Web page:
experiences of many countries in eliminating dictatorships point to specific
institutional arrangements—from independent prosecutors to battlefield
legal supervision and from freedom-of-information laws to international courts
empowered to hear war crimes charges—that can be effective in preventing
war crimes in the future.
A national repudiation of war crimes and an end to impunity for those who order
them could open a new chapter in America 's relations with the rest of the world.
It might help the United States re-engage with Iraq and the rest of the Middle
East on an entirely new basis—one cleansed of the legacy of Fallujah and
Abu Ghraib. It would evidence America's good faith if Washington utilized international
law to address such genuine problems as terrorism and weapons of mass destruction.
Ending impunity for those responsible for U.S. war crimes would help restore
the role of international law in constraining self-aggrandizement by any nation.
After being convicted for pouring his own blood on a Lansing, NY military recruitment
center, war protestor Peter DeMott declared the real crime to be that "our
government conspired against the American people and lied us into an illegal
and immoral war. The task is now upon us all to better understand the criminality
of our government's aggression and, as citizens, to act accordingly to demand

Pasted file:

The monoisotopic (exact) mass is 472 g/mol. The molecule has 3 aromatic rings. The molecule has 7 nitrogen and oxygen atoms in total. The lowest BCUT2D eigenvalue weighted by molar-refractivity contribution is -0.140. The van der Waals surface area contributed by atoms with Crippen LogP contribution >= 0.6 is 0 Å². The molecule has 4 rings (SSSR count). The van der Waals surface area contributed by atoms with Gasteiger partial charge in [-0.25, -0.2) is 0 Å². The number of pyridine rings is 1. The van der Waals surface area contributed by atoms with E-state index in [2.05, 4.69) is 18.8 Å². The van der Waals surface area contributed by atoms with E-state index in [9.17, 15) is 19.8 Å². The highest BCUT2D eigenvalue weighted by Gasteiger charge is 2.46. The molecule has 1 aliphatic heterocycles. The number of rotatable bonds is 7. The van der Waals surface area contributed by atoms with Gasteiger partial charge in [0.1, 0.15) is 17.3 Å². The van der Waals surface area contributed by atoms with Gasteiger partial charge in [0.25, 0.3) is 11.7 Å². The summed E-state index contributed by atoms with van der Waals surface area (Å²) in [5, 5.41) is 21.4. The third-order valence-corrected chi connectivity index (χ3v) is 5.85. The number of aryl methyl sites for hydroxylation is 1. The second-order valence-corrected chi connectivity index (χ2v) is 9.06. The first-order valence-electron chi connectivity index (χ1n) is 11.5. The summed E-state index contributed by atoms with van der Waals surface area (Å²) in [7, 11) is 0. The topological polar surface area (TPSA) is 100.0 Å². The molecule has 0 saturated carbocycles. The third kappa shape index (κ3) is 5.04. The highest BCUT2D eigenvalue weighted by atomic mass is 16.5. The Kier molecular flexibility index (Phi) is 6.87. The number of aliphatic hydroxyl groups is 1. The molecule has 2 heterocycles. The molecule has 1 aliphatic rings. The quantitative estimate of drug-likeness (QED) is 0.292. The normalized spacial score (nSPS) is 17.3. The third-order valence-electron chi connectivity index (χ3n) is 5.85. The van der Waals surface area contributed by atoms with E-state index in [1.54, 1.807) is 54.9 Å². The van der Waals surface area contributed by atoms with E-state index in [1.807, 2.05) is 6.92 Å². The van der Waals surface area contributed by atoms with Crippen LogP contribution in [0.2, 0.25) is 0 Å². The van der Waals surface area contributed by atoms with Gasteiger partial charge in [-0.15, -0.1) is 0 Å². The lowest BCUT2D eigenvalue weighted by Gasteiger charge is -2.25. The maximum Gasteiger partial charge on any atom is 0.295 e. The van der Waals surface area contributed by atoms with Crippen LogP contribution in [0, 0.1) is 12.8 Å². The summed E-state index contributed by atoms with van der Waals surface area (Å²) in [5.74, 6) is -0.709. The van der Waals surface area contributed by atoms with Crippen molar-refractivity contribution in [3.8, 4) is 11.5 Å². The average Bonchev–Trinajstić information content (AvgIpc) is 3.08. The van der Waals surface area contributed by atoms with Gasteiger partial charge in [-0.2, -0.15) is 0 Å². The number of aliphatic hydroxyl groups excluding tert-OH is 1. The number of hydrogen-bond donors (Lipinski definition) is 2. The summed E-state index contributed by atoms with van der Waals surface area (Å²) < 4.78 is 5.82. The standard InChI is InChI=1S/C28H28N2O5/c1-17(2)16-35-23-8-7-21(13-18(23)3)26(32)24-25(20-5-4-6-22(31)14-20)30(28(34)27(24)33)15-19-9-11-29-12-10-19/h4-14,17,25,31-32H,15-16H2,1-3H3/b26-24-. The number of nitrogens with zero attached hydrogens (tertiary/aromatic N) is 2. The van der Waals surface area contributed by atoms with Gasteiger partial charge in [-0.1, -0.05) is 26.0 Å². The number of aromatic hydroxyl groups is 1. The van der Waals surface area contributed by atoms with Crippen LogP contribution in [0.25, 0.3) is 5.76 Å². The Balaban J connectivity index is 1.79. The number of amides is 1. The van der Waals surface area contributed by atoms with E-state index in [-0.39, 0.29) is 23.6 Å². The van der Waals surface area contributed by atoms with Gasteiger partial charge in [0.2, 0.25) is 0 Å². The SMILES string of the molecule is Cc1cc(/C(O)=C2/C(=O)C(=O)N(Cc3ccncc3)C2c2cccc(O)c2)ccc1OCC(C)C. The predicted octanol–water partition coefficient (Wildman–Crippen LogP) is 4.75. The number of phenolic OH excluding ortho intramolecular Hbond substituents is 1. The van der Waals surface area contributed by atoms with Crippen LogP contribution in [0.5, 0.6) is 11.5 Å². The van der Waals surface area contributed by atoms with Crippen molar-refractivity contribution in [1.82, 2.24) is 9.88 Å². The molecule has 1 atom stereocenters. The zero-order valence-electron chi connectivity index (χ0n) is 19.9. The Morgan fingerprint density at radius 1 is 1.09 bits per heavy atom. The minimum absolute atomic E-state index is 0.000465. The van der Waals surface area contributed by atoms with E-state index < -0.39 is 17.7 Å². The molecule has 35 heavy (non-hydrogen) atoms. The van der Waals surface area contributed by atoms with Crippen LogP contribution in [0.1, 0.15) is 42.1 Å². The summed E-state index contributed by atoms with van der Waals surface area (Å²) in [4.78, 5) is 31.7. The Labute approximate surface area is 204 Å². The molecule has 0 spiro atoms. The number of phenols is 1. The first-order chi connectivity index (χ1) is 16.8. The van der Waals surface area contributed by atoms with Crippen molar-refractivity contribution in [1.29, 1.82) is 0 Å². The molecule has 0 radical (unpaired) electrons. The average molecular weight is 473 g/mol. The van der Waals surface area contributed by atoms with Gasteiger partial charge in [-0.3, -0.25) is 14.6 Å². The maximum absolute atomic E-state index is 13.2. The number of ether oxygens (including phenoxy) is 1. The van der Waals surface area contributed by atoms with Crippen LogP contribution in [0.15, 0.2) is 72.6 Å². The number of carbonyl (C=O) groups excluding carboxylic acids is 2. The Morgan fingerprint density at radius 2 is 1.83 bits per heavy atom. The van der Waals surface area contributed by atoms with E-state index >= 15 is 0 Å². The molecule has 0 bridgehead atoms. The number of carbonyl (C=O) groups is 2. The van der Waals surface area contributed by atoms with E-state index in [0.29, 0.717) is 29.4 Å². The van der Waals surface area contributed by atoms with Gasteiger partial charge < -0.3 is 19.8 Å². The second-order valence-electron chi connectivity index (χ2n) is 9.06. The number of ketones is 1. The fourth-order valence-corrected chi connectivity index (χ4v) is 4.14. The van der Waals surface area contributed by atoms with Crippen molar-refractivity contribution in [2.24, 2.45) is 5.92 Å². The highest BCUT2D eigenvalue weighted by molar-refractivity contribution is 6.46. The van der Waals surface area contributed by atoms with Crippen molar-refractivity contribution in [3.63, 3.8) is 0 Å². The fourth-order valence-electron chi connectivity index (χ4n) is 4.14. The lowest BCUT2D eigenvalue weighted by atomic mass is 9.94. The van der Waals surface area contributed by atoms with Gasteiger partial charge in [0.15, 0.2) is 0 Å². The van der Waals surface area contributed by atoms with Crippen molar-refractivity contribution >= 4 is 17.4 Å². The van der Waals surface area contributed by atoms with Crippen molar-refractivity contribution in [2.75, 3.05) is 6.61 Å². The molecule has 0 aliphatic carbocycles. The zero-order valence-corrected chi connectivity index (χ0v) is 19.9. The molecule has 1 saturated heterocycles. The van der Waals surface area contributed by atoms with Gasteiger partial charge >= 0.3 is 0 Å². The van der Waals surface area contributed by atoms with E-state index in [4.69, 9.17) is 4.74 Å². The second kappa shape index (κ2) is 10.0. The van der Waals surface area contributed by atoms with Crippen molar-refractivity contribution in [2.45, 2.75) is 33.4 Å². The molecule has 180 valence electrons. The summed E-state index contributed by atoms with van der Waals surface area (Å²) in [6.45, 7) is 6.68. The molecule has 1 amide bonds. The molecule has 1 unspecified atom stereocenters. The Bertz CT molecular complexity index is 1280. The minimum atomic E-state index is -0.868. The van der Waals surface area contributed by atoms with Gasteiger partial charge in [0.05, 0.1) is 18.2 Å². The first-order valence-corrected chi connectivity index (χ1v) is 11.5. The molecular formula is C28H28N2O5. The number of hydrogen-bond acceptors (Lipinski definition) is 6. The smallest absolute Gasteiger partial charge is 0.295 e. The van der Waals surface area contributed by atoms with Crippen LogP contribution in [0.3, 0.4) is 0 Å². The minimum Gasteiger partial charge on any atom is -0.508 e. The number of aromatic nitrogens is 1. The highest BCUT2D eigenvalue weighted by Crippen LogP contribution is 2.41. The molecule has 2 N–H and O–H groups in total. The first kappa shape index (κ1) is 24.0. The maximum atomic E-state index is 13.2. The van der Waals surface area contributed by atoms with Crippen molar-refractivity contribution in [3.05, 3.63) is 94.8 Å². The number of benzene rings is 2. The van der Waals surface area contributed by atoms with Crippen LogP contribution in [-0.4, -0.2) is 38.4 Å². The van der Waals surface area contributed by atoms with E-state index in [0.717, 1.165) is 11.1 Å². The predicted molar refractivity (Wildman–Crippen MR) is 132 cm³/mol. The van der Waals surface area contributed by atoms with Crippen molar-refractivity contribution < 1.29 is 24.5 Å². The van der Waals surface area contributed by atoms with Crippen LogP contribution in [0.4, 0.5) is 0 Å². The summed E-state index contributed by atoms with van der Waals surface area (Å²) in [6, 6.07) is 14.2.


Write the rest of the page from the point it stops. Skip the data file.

that our government adheres to international law." (10)
As Cindy Sheehan put it to more than 100,000 war protesters assembled in Washington,
DC, "We'll be the checks and balances on this out-of-control criminal government."
1. Jeremy Brecher and Brendan Smith, with Jill Cutler, are
the co-editors of In the Name of Democracy: American War Crimes in Iraq and
Beyond (New York: Metropolitan/Holt, 2005) <www.americanempireproject.com>
and co-founders of War Crimes Watch.
2. Mike Ferner, "What One Mom Has to Say to George Bush,"
August 9, 2005, available at <http://vitw.org/archives/974>.
3. Paul Craig Roberts, "Impeach Bush Now," available
September 3, 2005.
4. Quoted in Robert Kuttner, "Will Bush Wriggle Out of
This One?" Boston Globe, September 10, 2005.
5. Henry Kissinger, "The Pitfalls of Universal Jurisdiction:
Risking Judicial Tyranny," Foreign Affairs, July-August 2001.
6. See Gherebi v. Bush, Ninth Circuit, December 18, 2003.
7. Quoted in Norman Solomon, "Cindy Sheehan's Message
Repudiates George Bush—and Howard Dean," Common Dreams, August 13,
8. The UN's Special Rapporteur on the Right to Food recently
described the withholding of food and water by U.S. forces in Iraq as "a
clear violation of international law." Eulalia Iglesias, "UN Food
Expert Condemns U.S. Tactics in Iraq," Inter Press Service, 11/30/05.
9. Seymour M. Hersh, "Up in the Air: Where Is the Iraq
War Headed Next?" New Yorker, December 5, 2005.
10. Press release, September 26, 2005.
11. "Thousands in Wash Protest War, Econ Globalization,"
Reuters, September 24, 2005.
Jeremy Brecher and Brendan Smith,
with Jill Cutler, are the co-editors of In the
Name of Democracy: American War Crimes in Iraq and Beyond (New York: Metropolitan/Holt,
and co-founders of War Crimes Watch. They are frequent contributors
to Foreign Policy In Focus (www.fpif.org).
For More Information
How the World Can Help Americans Halt Bush Administration War Crimes
By Jeremy Brecher and Brendan Smith (June 2005)
An "Affirmative Measure" to Help Prevent the Commission of War Crimes
by the Bush Administration
By Jeremy Brecher (December 28, 2004)